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Spiritual Penetrations in the Palace
of the Trayastrimsha Heaven

Chapter 1



This is the start of the sutra text. “Trayastrimsha Heaven” is Sanskrit for the Heaven of Thirty-Three. This is not the 33rd layer of heaven from the bottom up. It is in the middle with eight heavens in the east, eight heavens in the west, eight heavens in the south and eight heavens in the north. Four times eight makes 32. Thirty-two heavens surround the 33rd heaven in the center, making this heaven the Heaven of Thirty-Three.

The Lord of the Heaven of Thirty-Three is Shakra. Shakra is a god, which is a Dharma protector in Buddhist terms. The Lord Indra in the Amitabha Sutra is Shakra the god. “Na mo yin tuo la ye” in the Shuragama Mantra also refers to Shakra the god. Though a heavenly ruler, he is merely a Dharma protector according to Buddhism. Not only does he not rule, but he does not even have a seat; he stands by the door. This heavenly ruler is the omnipotent God in most people’s minds.

Right, he is omnipotent; he can manage things in the heavens and in the human realm. However, he is not too different from human beings because he still wants sex, food and sleep. His desires are lighter than humans though. Human beings are extremely hungry after going without food for a few days, uncomfortable and sleepless without sex for a few days; and lethargic without sleep for a few days. Lord Shakra, however, can fast for 100 days, 200 days, 300 days, or even a year without problems; he can also abstain from sleep or sex for a year without problems. Nevertheless, he has not let go of his desire.

Beings in the Trayastrimsha Heaven live for 1000 years, of which one day is equivalent to 100 human years. Think about it, how much longer is his 1000 years in human years? The Trayastrimsha Heaven is 80,000 yojanas in size. Its city walls are made of seven gems. Just the city mote itself is 60,000 yojanas in size. The city of the Trayastrimsha god is called the City of Fine Views. His palace is constructed with the most valuable gems. This is why he refuses to leave after becoming reborn there as the heavenly lord. All the buildings all around are constructed with gems.

No wonder his desire refuses to quit; it’s such a beautiful place, with such beautiful palaces. He is content just enjoying his heavenly blessings there and considers the place most delightful. He even tells all beings to be reborn in his kingdom. He welcomes anyone who would like to come to his world, a joyous world. He thinks he is being generous by welcoming people to come and stay. He does not realize, however, that he cannot end his own birth and death because he is greedy for and attached to this kind of happiness.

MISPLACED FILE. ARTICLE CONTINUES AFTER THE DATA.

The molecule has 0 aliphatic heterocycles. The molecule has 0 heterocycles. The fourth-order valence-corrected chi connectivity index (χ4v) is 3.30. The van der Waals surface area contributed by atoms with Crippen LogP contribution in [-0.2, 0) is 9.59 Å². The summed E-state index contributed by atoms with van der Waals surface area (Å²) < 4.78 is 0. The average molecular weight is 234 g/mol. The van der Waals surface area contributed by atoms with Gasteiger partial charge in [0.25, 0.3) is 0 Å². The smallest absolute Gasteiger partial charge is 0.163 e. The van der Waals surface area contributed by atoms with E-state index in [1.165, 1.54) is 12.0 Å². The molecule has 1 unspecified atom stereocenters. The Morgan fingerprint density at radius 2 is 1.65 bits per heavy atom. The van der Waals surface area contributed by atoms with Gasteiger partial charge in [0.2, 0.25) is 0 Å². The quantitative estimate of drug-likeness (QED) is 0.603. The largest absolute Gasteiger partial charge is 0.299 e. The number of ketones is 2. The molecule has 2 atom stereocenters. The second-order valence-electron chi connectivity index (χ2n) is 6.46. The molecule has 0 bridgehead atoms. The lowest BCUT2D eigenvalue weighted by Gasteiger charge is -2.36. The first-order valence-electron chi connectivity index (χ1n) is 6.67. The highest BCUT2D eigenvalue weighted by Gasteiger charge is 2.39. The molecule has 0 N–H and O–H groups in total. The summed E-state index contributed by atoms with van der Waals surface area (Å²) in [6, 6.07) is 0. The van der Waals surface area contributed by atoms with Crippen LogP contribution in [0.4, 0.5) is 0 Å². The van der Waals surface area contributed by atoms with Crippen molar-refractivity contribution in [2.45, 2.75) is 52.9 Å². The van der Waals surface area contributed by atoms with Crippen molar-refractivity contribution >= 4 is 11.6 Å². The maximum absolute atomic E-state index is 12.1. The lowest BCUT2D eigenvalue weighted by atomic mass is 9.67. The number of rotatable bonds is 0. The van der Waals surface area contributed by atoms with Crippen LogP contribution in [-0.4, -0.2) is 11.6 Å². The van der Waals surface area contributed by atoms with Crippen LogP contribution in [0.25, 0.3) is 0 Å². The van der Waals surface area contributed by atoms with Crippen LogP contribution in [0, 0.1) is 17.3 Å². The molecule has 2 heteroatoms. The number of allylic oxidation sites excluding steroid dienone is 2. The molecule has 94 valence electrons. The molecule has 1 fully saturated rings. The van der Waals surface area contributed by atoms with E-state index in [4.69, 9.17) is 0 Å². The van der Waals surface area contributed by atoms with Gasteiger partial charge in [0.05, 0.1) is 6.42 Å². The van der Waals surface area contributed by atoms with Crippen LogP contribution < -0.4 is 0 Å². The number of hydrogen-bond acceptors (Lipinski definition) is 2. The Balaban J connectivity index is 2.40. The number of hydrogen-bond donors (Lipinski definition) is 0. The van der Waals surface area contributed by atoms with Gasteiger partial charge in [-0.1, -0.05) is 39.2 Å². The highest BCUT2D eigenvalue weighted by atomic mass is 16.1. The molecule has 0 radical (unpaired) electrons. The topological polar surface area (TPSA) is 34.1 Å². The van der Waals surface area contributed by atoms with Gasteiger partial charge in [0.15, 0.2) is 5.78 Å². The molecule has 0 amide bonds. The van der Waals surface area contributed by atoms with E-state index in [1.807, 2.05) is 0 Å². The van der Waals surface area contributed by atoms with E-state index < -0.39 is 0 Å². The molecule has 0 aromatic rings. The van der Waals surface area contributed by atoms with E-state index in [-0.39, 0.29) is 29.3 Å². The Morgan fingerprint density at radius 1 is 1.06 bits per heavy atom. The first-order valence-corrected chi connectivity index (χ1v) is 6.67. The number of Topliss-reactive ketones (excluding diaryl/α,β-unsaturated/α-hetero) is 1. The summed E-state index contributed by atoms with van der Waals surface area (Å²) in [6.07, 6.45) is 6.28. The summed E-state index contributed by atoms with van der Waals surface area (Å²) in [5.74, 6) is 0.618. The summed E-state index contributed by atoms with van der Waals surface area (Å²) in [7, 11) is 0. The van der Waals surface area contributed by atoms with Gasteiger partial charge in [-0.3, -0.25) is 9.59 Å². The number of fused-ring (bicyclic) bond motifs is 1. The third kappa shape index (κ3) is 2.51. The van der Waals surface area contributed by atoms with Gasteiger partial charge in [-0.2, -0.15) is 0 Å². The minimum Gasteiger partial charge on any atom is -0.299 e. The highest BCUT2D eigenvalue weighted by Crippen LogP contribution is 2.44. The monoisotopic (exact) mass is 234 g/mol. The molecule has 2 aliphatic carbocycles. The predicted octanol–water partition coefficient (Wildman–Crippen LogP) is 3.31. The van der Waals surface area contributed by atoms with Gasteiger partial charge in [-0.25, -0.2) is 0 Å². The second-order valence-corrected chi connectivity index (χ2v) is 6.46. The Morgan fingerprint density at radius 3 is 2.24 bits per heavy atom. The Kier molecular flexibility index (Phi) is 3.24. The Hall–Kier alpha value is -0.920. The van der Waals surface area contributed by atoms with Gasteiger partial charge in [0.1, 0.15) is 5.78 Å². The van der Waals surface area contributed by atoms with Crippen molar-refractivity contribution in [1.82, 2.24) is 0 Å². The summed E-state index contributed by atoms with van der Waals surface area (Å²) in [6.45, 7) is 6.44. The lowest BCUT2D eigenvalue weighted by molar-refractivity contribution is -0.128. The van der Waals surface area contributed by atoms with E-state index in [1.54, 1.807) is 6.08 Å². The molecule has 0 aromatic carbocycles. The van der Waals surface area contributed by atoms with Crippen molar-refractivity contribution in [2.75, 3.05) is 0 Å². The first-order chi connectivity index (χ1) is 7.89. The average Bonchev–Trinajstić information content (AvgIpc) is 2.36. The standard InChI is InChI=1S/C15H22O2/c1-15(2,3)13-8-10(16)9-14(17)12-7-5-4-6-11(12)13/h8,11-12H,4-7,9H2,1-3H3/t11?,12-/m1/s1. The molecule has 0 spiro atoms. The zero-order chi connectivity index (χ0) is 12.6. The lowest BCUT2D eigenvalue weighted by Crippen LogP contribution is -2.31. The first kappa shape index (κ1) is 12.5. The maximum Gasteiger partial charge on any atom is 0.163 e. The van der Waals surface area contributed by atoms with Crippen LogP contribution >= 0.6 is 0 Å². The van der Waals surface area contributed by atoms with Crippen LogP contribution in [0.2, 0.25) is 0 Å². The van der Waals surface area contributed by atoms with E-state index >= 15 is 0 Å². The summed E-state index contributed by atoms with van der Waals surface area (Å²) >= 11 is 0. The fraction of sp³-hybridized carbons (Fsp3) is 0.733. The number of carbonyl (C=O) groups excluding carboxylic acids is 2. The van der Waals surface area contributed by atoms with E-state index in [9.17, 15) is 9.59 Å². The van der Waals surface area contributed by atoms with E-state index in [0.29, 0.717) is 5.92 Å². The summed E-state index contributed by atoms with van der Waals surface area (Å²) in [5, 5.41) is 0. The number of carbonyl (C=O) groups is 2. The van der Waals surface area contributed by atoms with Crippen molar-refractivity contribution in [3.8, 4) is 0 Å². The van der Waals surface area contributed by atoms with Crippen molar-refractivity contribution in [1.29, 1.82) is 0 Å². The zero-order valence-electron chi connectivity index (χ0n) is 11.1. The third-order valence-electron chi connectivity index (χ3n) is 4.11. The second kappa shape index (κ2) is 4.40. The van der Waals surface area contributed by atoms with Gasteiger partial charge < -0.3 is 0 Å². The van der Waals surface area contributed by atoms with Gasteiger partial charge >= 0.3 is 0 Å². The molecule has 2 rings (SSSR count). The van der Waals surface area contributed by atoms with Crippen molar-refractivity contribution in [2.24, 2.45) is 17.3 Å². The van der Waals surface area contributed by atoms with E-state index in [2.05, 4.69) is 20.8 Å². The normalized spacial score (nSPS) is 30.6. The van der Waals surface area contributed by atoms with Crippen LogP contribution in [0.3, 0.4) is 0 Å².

Having said all this, how did he become a god? Did he get promoted from an earthly god to a heavenly god? Every household in Canton makes offerings to an earth lord. Did he get promoted from an earth lord to a heavenly lord, or from an earth lord to a human lord, then a heavenly lord? No. Then how did he become the heavenly lord? During the time of Kasyapa Buddha, this heavenly lord was a woman. Do not think he is any big deal. Lord god was a woman before.

This woman set out to build a temple for Kasyapa Buddha. The circumstances that led to this resolve were that she saw a dilapidated temple with no roof or ceiling. The Buddha image in the temple was losing its gold gilding from the wind and the rain that came through. She was saddened by this and said, “Gee, the Buddha image is dirty to begin with, now it’s wind-blown and rained on. How embarrassing!” She made it her goal to rebuild this temple.

Since she did not have any money, she asked her friends and relatives, “I want to rebuild a temple but I am penniless. Could you all help me? Get more of your relatives and friends together so we can do charity and repair this temple.” Her friends and relatives agreed, “Okay, let us cooperate and build a temple.” Thirty three people were found. She is the founder while there were 32 others, mostly women too; though unverifiable in history. Even if there were men, there were very few. Men probably thought they were too great to build temples, so they let the women do it.

In any case, these 33 women finished rebuilding this temple, plus a jeweled stupa at that. Each person donated a little money and all their effort in building this temple and stupa. At the end of these 33 people’s lives, they were reborn in the heavens. Each person has one layer of heaven, so there are 33 layers for 33 people at this Heaven. The center of these heavens is the Trayastrimsha lord, Shakra. This is the origin of the Trayastrimsha Heaven.

What does “heaven” mean? It does not mean anything; if it did, it would not be called “heaven.” Why? Heaven is spontaneous by definition. The karma of these 33 individual created these heavens. Without these 33 individuals, there would not be the Trayastrimsha Heaven; that is why I say it does not mean anything.

The palaces here are the best and most beautiful models, like some of those Chinese imperial palaces; but these heavenly palaces are even more beautiful and wonderful.